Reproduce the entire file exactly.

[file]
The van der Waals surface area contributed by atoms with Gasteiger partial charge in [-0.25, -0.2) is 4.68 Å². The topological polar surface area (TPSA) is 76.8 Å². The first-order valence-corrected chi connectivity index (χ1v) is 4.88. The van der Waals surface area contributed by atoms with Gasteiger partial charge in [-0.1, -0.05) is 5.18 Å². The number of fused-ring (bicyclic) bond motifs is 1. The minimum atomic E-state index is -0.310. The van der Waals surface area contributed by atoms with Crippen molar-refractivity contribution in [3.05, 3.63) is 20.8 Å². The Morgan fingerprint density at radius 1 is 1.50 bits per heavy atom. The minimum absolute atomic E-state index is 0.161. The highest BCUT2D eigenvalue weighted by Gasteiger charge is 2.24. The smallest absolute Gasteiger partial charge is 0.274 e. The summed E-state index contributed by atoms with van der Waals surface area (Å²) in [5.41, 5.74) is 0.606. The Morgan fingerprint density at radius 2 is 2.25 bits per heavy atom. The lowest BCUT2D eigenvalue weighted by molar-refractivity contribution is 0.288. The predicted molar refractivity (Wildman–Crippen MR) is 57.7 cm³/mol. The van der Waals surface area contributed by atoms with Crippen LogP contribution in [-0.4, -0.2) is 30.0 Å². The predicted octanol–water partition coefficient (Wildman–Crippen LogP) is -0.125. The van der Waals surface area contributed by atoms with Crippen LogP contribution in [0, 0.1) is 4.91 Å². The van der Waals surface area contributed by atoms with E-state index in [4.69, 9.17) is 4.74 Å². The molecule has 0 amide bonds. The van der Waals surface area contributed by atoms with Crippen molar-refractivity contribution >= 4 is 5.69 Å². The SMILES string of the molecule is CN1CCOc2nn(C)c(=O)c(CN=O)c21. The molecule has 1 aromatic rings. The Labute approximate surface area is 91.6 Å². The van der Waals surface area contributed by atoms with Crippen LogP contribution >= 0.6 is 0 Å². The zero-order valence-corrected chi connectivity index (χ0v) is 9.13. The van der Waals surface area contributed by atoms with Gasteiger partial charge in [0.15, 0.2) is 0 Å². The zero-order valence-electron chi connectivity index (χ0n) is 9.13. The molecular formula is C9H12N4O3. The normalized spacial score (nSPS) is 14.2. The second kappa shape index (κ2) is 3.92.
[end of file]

The van der Waals surface area contributed by atoms with Gasteiger partial charge in [-0.25, -0.2) is 4.68 Å². The topological polar surface area (TPSA) is 76.8 Å². The first-order valence-corrected chi connectivity index (χ1v) is 4.88. The van der Waals surface area contributed by atoms with Gasteiger partial charge in [-0.1, -0.05) is 5.18 Å². The number of fused-ring (bicyclic) bond motifs is 1. The minimum atomic E-state index is -0.310. The van der Waals surface area contributed by atoms with Crippen molar-refractivity contribution in [3.05, 3.63) is 20.8 Å². The Morgan fingerprint density at radius 1 is 1.50 bits per heavy atom. The minimum absolute atomic E-state index is 0.161. The highest BCUT2D eigenvalue weighted by Gasteiger charge is 2.24. The smallest absolute Gasteiger partial charge is 0.274 e. The summed E-state index contributed by atoms with van der Waals surface area (Å²) in [5.41, 5.74) is 0.606. The Morgan fingerprint density at radius 2 is 2.25 bits per heavy atom. The lowest BCUT2D eigenvalue weighted by molar-refractivity contribution is 0.288. The predicted molar refractivity (Wildman–Crippen MR) is 57.7 cm³/mol. The van der Waals surface area contributed by atoms with Crippen LogP contribution in [-0.4, -0.2) is 30.0 Å². The predicted octanol–water partition coefficient (Wildman–Crippen LogP) is -0.125. The van der Waals surface area contributed by atoms with Crippen LogP contribution in [0, 0.1) is 4.91 Å². The van der Waals surface area contributed by atoms with E-state index in [4.69, 9.17) is 4.74 Å². The molecule has 0 amide bonds. The van der Waals surface area contributed by atoms with Crippen molar-refractivity contribution >= 4 is 5.69 Å². The SMILES string of the molecule is CN1CCOc2nn(C)c(=O)c(CN=O)c21. The molecule has 1 aromatic rings. The Labute approximate surface area is 91.6 Å². The van der Waals surface area contributed by atoms with Crippen LogP contribution >= 0.6 is 0 Å². The zero-order valence-corrected chi connectivity index (χ0v) is 9.13. The van der Waals surface area contributed by atoms with Gasteiger partial charge in [0.15, 0.2) is 0 Å². The zero-order valence-electron chi connectivity index (χ0n) is 9.13. The molecular formula is C9H12N4O3. The normalized spacial score (nSPS) is 14.2. The second kappa shape index (κ2) is 3.92.